As technology advances, so, unfortunately, does the gamut of crimes that can be committed with it. Cybercrimes are a broad category of offenses that encompasses generally anything involving a third party’s computer, and while many are considered white-collar crimes, some of them can be the first steps toward violence. If you have been charged with a computer crime in Connecticut, you should expect it to be taken very seriously.
The Law Is Broad
Connecticut law governing computer crime is very specific on some counts and very vague on others. The relevant statute lists several broad categories of computer crime, as well as the specific criteria to use when attempting to charge someone with any of these crimes. Despite this, the application of Connecticut’s laws can seem counterintuitive at times, especially when dealing with crimes that involve malice or threat.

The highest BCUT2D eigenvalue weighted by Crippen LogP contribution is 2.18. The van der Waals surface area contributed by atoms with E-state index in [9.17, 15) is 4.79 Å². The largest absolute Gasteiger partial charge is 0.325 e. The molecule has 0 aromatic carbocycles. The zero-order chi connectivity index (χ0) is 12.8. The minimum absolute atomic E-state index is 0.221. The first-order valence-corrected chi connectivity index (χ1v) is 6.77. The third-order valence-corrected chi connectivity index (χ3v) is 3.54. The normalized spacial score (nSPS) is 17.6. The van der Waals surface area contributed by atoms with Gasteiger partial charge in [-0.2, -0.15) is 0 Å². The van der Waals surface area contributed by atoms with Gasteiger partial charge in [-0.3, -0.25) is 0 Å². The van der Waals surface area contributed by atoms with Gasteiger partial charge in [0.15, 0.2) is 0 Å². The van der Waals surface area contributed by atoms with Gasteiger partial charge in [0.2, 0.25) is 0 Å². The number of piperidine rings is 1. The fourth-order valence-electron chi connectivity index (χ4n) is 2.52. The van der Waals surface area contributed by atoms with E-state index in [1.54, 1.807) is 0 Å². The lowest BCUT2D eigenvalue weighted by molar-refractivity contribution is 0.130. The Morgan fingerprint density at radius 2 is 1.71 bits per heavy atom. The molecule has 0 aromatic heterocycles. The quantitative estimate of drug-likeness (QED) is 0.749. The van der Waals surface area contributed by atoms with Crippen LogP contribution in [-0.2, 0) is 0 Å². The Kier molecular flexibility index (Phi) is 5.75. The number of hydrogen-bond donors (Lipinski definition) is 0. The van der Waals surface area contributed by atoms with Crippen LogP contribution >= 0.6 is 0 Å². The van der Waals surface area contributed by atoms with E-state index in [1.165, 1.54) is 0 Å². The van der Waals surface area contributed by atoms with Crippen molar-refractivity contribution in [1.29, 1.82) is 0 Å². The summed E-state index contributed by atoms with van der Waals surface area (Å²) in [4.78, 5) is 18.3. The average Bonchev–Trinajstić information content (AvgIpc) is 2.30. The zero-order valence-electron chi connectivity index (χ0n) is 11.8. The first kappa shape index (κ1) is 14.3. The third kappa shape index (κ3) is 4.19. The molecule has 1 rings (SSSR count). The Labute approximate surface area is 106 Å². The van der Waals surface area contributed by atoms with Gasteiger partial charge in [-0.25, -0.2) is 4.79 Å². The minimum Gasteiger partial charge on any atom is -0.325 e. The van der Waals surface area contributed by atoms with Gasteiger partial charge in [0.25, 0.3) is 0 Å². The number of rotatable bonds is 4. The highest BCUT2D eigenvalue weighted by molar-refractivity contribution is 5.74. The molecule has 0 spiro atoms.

For example, someone who commits the crime of cyberstalking or cyberbullying would most likely be charged under Connecticut’s harassment laws, rather than under the specific computer crime laws, even though both the computer and the underlying conduct are key factors in the charge. Computer crimes have specific criteria, and often cyberstalking cases do not rise to that level. Still, it can get confusing to try and discern how you might be prosecuted if you try to handle the issue alone....